Original research that pushes the frontiers of the field is the hallmark of graduate education. And yet, for as much as our profession encourages students to think critically and creatively about their work, we have often endorsed a narrow vision of postgraduate life. Many PhD students feel pressured to pursue tenure-track jobs, even as these positions have become increasingly rare in language and literature departments. Some even feel the need to hide their desire to seek other kinds of employment from advisers who view academic job placements as compensation for years of hard work. A mentorship program run through volunteer labor, both on the part of mentors and forum officers, cannot erase deep legacies of inequity in graduate education. In some cases, volunteer labor may exacerbate existing inequities in higher education, since underrepresented faculty members who are already burdened with heavy service loads, such as female faculty members and faculty members of color, are now performing additional service to the profession—and doing so in a form of service that may or may not be recognized by their home institutions (Rockquemore and Laszloffy). And yet, for all the problems raised by mentoring programs like ours, it is also true that these kinds of collaborations between established academics and early career scholars can help us better understand and appreciate the ways in which power differentials shape our profession. They can also, we hope, help promote policies that seek more equitable distributions of that power.
For feedback on this article and collaboration on the design of the mentorship program, I thank the members of the 2018–20 executive committee of the MLA forum CLCS 18th-Century: David Alff, Paul Kelleher, Natania Meeker, Nicholas Rennie, and Eugenia Zuroski.
1 For an overview of the role of goal setting in successful mentorships, see “Guide” 10.
2 These programs also depend on the goodwill of volunteers at a time when many tenured and tenure-track faculty members are performing more service to departments that are increasingly hiring lecturers and adjunct faculty members. Two colleagues at prominent research institutions said that they were overburdened with service demands in their departments and could not take on mentoring responsibilities for students in other institutions. Natania Meeker, an associate professor of French and comparative literature at the University of Southern California and a member of the CLCS 18th-Century executive committee, noted the need to address these forms of inequity as the mentoring program moves forward. On the disproportionate service demands made of faculty members of color and female faculty members, see Rockquemore and Laszloffy.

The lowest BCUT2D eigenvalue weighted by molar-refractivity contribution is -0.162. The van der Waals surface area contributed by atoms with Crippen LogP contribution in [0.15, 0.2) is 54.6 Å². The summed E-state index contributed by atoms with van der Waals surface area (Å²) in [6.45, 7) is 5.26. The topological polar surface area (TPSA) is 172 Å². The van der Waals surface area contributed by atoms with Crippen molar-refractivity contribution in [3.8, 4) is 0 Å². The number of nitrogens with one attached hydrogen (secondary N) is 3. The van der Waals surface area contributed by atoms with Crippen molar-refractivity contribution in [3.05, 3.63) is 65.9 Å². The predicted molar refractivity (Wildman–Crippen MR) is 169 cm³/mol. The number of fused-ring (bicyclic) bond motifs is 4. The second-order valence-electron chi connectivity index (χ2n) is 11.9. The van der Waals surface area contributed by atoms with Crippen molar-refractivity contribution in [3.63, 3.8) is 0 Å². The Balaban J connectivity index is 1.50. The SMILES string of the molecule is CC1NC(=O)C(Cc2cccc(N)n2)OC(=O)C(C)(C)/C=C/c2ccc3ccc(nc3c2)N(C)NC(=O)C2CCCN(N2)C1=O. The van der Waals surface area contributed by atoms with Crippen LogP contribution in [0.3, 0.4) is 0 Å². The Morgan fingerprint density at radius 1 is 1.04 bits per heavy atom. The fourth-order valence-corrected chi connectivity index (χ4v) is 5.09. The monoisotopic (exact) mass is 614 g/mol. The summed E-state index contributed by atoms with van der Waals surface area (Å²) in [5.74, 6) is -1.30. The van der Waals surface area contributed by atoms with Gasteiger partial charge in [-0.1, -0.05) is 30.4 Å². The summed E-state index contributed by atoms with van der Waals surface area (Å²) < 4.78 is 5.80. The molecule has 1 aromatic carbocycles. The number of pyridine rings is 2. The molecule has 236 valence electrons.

3 Other professional associations in the humanities, such as the American Historical Association, have developed similar resources for members regarding career diversity; see “Career Diversity for Historians.”
“Career Diversity for Historians.” American Historical Association, www.historians.org/career-diversity. Accessed 26 Sept. 2019.
“Connected Academics at the 2019 Annual Convention in Chicago.” Connected Academics, Modern Language Association, connect.mla.hcommons.org/mla-convention-activities/. Accessed 26 Sept. 2019.
Gere, Anne Ruggles. “Acknowledging Abuses and Committing to Change.” MLA Newsletter, Winter 2018, p. 2.
“Guide to Best Practices in Faculty Mentoring.” Columbia University Office of the Provost, Aug. 2016.
“Minutes of the MLA Delegate Assembly.” PMLA, vol. 134, no. 3, May 2019, pp. 677–88.
MLA Office of Research. “The Career Paths of Modern Language PhDs: Findings from the 2017 MLA Survey of Doctoral Program Graduates.” Modern Language Association, Aug. 2018, www.mla.org/Resources/Career/Career-Resources/The-Career-Paths-of-Modern-Language-PhDs-Findings-from-the-2017-MLA-Survey-of-Doctoral-Program-Graduates.
“Preliminary Report on the MLA Job Information List, 2017–18.” The Trend: Research and Analysis from the MLA Office of Programs, Modern Language Association, June 2019, mlaresearch.mla.hcommons.org/2019/06/21/preliminary-report-on-the-mla-job-information-list-2017-18/.
Rockquemore, Kerry Ann, and Tracey Laszloffy. “Race, Power, and the Academic System.” The Black Academic’s Guide to Winning Tenure—without Losing Your Soul, Lynne Reinner Publishers, 2008, pp. 11–29.